Frank Bainimarama said all citizens would be equal under the new charter
Fiji will have a new constitution in 2013 that scraps the ethnic-based system introduced in 1997, the country's military ruler has said.
Unveiling his "roadmap" for a return to democracy, Commodore Frank Bainimarama said elections would be held in 2014.
He took power in a coup in 2006 and since then Fiji has suspended the constitution, detained opponents and suppressed freedom of speech.
International groupings, including the UN, have called for speedier elections.
Fiji has been suspended from the regional Pacific Islands Forum and is expected to face similar action from the Commonwealth after promised elections earlier this year were not held.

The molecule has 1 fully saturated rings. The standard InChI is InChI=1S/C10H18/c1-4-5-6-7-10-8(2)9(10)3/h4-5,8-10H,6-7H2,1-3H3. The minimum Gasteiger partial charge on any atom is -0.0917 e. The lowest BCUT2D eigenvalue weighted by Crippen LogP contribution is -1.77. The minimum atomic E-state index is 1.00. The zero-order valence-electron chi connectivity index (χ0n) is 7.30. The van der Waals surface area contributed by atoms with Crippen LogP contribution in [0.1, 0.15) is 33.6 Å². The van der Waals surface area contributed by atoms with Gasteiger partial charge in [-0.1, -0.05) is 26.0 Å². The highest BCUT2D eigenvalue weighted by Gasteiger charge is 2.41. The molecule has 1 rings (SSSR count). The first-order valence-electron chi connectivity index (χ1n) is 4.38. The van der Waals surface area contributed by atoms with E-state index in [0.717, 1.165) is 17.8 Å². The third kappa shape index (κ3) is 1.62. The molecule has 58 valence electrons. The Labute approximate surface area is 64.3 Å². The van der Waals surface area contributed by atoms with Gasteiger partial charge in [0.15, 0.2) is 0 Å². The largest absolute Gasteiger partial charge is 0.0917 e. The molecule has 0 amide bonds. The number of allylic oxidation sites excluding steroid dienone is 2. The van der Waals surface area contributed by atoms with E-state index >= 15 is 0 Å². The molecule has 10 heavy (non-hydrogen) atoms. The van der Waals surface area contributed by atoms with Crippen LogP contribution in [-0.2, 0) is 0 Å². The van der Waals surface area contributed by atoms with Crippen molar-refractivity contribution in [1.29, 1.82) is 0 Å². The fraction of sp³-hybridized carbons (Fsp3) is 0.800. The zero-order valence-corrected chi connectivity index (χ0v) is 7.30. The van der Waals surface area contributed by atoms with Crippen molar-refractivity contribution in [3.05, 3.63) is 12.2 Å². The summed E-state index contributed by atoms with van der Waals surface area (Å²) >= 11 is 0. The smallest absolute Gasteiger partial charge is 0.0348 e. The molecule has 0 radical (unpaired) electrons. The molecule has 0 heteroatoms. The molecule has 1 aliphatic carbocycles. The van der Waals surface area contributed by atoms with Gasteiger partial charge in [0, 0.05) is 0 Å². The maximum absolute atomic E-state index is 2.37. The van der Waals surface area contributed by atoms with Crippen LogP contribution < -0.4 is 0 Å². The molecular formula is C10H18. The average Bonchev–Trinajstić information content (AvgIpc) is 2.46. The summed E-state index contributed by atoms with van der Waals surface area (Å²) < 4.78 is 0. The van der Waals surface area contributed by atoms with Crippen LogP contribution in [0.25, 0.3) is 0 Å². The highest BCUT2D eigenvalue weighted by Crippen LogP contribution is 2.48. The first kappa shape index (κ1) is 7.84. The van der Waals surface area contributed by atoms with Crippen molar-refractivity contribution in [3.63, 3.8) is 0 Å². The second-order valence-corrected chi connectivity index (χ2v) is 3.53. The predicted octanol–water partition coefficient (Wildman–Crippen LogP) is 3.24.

Australia rejected Mr Bainimarama's appeal for "engagement" from the international community on his new charter, labelling it "totally unacceptable".
"He continues to ignore the calls of the international community for Fiji to return to democracy as soon as possible," said Australian Foreign Minister Stephen Smith.
Mr Bainimarama said work on the new constitution would start in 2012 and be finished the following year.
It would abolish the system in which Fiji's majority indigenous population and minority Indians vote for candidates of their own ethnicity, he said.
"The new constitution must include provisions that will entrench common and equal citizenry, it must not have ethnic-based voting," he said.
Mr Bainimarama promised to reduce the voting age from 21 to 18, and to hold reviews on the number of seats in the parliament and the need for a senate.
He also pledged an overhaul of the country's complex system of land tenure, in which indigenous Fijians own 90% of the land.